Blue would have thought?

Sometimes it is quite hard to find a charity shop artwork that inspires you to write about it.  I picked out this next one because of the colour: blue.  I thought that there might be some interesting research to be done on that colour and I wasn’t wrong.  There must be billions of words written about blue from its history to its meaning to its use so I shall attempt to reduce that down to a few interesting facts.

In colour psychology blue represents trust, honesty and loyalty.  It is most people’s favourite colour including when it comes to choosing their toothbrushes! It reduces stress (for example looking up at the sky or at the sea although neither of these are actually blue but that is a whole other story).  It is the least common colour in the food we eat.  It is used for uniforms around the world and for signage on for example motorways.  It relates to baby boys and to sad music, coolness and depression.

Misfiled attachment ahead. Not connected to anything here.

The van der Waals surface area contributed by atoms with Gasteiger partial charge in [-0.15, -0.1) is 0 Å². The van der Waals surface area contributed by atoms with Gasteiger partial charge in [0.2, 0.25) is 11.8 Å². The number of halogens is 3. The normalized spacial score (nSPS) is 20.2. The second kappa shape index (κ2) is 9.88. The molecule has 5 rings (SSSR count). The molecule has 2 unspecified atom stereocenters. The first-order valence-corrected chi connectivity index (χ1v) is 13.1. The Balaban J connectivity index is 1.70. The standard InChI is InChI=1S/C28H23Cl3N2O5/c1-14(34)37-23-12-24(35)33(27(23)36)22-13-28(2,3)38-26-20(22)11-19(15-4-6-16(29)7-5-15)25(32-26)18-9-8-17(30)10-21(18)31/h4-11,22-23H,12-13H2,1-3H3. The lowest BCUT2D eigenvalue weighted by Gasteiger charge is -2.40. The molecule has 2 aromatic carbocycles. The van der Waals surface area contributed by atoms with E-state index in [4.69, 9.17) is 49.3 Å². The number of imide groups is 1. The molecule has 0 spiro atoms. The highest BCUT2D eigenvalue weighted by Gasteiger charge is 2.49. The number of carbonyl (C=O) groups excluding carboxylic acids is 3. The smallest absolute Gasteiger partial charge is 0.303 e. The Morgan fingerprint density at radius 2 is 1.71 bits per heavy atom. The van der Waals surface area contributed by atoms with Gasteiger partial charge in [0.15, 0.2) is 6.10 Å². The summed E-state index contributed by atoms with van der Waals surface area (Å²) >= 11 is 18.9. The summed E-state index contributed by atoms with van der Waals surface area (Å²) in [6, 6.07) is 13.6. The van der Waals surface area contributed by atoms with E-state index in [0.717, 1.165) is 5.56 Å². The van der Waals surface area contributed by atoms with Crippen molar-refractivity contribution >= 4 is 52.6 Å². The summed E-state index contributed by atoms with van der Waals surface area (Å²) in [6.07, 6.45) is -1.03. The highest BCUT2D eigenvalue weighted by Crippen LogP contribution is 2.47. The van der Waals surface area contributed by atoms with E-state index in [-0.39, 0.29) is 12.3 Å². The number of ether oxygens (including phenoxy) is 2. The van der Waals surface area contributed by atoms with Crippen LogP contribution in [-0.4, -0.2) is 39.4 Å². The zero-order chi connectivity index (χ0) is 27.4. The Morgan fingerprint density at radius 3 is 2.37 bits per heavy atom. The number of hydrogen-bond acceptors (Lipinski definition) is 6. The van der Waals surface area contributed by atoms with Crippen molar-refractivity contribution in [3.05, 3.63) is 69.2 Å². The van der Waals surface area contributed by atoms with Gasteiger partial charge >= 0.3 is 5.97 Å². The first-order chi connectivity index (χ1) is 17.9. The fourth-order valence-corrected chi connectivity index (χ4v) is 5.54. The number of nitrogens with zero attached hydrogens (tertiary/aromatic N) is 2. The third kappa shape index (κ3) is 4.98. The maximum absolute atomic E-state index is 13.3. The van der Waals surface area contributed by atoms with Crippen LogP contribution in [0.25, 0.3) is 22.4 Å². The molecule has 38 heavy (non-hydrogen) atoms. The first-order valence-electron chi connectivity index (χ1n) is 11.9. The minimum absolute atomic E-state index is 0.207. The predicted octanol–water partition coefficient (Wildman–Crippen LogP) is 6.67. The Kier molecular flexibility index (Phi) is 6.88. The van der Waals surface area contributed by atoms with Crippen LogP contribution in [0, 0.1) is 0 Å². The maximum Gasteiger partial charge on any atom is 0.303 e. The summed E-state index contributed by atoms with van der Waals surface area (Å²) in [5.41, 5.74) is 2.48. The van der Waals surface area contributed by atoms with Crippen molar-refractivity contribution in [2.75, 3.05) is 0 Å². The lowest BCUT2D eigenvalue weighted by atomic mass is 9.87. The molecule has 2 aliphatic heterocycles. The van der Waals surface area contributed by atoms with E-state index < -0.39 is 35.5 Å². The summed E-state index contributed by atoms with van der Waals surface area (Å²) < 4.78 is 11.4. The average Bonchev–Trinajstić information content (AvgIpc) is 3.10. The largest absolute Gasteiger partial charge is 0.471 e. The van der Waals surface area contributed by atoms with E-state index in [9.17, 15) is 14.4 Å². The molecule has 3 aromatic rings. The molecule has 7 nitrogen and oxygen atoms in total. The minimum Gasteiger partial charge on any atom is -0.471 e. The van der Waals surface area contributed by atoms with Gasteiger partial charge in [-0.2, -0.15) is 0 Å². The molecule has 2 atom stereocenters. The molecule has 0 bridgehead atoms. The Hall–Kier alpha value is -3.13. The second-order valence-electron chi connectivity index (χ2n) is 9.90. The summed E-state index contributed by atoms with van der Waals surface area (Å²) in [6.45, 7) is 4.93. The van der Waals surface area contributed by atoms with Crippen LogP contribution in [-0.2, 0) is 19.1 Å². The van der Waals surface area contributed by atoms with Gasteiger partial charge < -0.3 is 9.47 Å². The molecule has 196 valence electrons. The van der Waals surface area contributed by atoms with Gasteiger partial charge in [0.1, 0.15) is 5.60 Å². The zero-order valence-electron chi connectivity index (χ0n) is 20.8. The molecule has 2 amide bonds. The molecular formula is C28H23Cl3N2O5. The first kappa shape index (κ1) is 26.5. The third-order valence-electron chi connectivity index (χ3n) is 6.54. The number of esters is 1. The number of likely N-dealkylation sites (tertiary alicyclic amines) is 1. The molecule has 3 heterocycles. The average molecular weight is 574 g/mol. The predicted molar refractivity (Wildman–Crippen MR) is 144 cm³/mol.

Blue is one of the three primary colours but historically was difficult to make.  For example there is no blue in cave paintings.  The earliest known blue dye came from woad.  The ancient Egyptians used lapis lazuli from Afghanistan and in about 2500 BC began to make their own.  The Greeks imported blue dye from India but the Romans considered it the colour of barbarians.  In the 12th century blue began to be used for the clothing of the Virgin Mary and it was considered a colour of holiness and virtue.  It then became the colour of power (hence blue blood for royalty) and the wealthy.

Finally an artist, who has just signed his name as Ivan, has used blue in his oil painting which looks to me like a wild sea on a stormy night.  I wonder if Ivan was aware of all the above?